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Post-Christmas diet dilemmas

Clare Jones weighs up the best and worse New Year diet plans

Published on December 20th 2010.

Post-Christmas diet dilemmas

For anyone who is planning to party until they drop over Christmas and then diet in the New Year, you may have already started to think about which diets may actually be effective and also easy to follow.

As with all things it seems, diet fashions come and go. We’ve had the F-plan, Atkins and the Cabbage Soup diet. But most of these fad diets are unsustainable in the long run and people start to find old bad habits returning and the weight creeping back on.

So why don’t these diets work?

- Not all calories are equal
The main reason that most diets don’t work is that they don’t take into account the way the body actually operates. Different types of food are metabolised differently so, for example, a portion of chocolate calculated to contain 100 calories will not be metabolised in the same way as a portion of carrots containing the same number of calories. What’s more relevant is the proportion of fat, carbohydrate and protein in that food and what vitamins and minerals and other micronutrients come with it.

- We are individuals
A ‘one size fits all’ approach for weight loss doesn’t work. For every ‘miracle’ success story, there will be many others still struggling to lose weight. Factors that can affect an individual’s ability to lose weight include health history, levels of daily activity, genetic make-up, stress and more mundane issues such as budget, cooking experience and availability of varied food choices.

- Boring and anti-social
Fad diets are often very dull, requiring you to eat similar foods all the time – the Cabbage Soup diet pretty much sums this up. Who wants to eat cabbage soup every day? Not only is it dull, but it also limits your social interactions; whether you are eating at home with the family or out for a night with friends, it’s not much fun for anyone if you can’t join in.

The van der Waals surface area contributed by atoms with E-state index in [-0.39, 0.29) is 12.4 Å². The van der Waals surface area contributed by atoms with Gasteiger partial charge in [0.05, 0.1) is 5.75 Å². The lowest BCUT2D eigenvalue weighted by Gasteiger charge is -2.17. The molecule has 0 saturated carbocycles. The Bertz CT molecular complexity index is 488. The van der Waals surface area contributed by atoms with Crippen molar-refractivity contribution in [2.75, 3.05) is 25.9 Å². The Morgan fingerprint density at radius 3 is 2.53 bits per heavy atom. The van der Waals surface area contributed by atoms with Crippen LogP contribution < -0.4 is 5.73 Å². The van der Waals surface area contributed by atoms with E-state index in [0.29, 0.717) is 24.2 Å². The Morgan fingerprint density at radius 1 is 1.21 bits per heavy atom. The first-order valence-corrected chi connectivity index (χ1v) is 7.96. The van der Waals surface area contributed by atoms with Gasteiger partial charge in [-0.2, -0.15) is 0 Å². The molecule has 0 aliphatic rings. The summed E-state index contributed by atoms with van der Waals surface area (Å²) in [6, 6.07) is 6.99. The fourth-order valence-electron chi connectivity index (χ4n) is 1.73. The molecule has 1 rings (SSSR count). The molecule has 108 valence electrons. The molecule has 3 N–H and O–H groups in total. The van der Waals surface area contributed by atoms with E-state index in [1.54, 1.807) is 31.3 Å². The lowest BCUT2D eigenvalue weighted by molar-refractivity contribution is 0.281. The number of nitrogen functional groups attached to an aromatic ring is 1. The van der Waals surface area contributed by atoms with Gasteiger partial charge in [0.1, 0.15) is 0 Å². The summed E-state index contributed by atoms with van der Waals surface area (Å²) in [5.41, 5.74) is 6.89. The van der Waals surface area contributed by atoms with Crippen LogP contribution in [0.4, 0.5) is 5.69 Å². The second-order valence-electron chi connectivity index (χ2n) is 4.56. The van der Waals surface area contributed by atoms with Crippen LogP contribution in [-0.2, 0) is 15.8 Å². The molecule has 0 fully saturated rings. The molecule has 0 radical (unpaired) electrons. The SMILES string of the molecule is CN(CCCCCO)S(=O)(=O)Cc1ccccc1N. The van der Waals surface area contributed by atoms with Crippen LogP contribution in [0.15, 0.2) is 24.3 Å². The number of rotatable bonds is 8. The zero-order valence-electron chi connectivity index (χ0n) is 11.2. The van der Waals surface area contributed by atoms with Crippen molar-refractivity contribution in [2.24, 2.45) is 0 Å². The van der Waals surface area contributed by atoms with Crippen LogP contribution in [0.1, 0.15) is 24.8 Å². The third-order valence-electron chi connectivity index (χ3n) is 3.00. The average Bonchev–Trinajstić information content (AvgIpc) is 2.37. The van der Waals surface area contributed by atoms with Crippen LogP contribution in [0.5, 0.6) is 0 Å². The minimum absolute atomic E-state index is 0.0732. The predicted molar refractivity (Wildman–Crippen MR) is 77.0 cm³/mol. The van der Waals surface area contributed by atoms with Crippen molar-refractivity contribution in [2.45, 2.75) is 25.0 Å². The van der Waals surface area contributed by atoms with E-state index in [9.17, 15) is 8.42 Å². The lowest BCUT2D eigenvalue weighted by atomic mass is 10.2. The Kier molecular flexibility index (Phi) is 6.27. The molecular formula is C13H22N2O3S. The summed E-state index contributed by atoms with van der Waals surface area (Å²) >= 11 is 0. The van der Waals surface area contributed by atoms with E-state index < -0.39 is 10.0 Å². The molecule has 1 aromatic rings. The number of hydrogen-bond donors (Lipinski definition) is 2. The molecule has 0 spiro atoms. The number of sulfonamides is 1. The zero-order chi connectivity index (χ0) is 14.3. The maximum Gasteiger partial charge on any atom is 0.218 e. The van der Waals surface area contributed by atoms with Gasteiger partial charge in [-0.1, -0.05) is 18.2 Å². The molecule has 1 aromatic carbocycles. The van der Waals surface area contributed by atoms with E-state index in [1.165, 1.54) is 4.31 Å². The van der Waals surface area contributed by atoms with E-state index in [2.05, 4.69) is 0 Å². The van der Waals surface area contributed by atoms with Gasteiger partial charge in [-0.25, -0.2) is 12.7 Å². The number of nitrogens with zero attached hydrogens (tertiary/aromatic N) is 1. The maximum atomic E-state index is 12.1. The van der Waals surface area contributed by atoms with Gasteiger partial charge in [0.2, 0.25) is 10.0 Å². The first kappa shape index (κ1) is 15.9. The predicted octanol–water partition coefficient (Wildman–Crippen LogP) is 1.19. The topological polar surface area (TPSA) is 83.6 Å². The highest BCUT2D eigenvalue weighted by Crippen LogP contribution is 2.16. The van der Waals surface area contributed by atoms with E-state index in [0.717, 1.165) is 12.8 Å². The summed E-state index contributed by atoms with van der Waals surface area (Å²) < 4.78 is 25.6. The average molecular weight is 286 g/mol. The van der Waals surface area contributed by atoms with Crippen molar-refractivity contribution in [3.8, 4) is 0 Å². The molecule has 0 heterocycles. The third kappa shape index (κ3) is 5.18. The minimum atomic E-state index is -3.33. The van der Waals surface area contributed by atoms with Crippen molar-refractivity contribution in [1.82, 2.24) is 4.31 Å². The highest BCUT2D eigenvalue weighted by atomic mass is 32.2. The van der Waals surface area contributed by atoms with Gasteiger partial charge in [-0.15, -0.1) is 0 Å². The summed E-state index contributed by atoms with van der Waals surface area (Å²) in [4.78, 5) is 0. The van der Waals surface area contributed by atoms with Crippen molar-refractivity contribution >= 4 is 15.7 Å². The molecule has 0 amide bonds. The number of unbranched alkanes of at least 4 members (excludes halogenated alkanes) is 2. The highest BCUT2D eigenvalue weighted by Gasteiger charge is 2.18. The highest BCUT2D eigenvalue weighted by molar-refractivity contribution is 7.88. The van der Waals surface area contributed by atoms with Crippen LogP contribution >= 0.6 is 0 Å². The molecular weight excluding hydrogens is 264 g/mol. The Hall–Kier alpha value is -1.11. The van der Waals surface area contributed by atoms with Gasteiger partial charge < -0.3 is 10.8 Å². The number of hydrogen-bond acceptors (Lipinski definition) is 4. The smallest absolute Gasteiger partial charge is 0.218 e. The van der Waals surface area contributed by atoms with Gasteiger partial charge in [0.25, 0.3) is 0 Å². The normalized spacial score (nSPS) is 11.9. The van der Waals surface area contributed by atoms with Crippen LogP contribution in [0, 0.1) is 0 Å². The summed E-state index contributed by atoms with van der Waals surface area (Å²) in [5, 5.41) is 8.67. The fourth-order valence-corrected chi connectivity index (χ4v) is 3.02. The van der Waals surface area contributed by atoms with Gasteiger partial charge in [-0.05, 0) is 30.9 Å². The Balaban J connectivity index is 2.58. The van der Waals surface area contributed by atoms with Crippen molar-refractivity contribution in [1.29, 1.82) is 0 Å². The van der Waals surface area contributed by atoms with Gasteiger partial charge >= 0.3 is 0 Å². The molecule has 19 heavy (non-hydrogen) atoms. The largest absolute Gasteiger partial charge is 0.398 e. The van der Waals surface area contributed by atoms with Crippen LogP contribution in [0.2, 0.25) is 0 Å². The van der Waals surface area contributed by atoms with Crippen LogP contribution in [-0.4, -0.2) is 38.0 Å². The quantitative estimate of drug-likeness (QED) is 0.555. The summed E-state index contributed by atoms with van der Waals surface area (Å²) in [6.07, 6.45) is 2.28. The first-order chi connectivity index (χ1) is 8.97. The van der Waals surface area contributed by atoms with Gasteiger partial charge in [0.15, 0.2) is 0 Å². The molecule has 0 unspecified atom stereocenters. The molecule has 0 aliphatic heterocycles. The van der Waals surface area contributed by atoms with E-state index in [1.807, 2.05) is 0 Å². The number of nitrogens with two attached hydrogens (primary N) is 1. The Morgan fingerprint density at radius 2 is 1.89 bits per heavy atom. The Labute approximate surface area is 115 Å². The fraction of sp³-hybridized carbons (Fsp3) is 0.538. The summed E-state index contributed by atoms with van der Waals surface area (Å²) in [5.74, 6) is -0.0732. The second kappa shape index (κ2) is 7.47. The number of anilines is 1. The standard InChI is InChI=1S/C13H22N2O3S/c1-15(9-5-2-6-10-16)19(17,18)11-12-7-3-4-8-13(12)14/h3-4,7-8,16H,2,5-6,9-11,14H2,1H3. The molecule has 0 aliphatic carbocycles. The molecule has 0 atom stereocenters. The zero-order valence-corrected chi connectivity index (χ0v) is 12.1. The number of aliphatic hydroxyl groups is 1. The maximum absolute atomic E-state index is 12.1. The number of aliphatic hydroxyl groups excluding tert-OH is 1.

- Temporary fix
Probably the thing that bugs me most about any of these diets is the ‘quick fix’ aspect. By its very nature, ‘dieting’ suggests a temporary state – you ‘go on a diet’, lose weight and then go back to the same eating habits that helped you gain the weight in the first place.

So, what’s the alternative? Some more recent plans such as the low glycaemic index (low GI) approach have started to take into account the impact that different types of food have on our metabolism. There was also news last month that Weight Watchers have added a new method of calculating their famous points which takes into account food composition rather than just calories. But are these approaches any better than the old-fashioned diets described above?

- Points mean prizes?
Well it’s certainly useful to get away from calories, which are misleading and can lead to obsession. However, I’m not convinced that replacing it with another scoring system is an improvement. Not only do you have to buy the literature so that you can look up the score for anything you want eat or drink, it’s also highly likely that not every food will be covered. And you can get just as obsessive about points as you can about calories.

- Food composition
This is the bit I do like: there’s plenty of research out there that demonstrates that the way we use food energy varies according to the composition of the food and what else we eat alongside it. So a low GI approach which encourages the consumption of ‘slow-release’ carbohydrates rather than sugary and refined foods is likely to be helpful, particularly for people who tend to gain weight around the middle. The new Weight Watchers ‘Pro Points’ system, although the precise method of calculation is not revealed, states ‘protein and fibre-rich carbohydrates are harder work for the body to process and provide a greater feeling of fullness than fat and carbohydrates without fibre’, which suggests that it is using a similar approach.

- Long-term benefits?
This is harder to quantify. Interestingly, despite two web pages devoted to statistics, Weight Watchers does not provide figures for the percentage of people using their scheme who sustain permanent weight loss. I also struggle to endorse schemes that encourage the regular consumption of highly processed foods: you can buy all manner of processed foods promoting a variety of diet schemes such as low-GI, Atkins, Weight Watchers, etc but while they may meet various ‘points’ targets, this does not make them a nutritious foodstuff. In most cases, it’s also possible to put together a diet of highly processed foods which meet a points target, but offers little in the way of vitamins and minerals. In the long run, it’s better for our health to be choosing natural, unprocessed foods.

The advice given here is not intended to replace medical advice. Always consult your GP if you are concerned about your health.

Clare Jones, BA(Hons), Dip ION, mBANT
Nutritional Therapy 07985 166606.
If you would like to make an appointment for a personal nutrition consultation with Clare, please contact her on the above number or visit Clare’s website: www.clarejones-nutrition.co.uk

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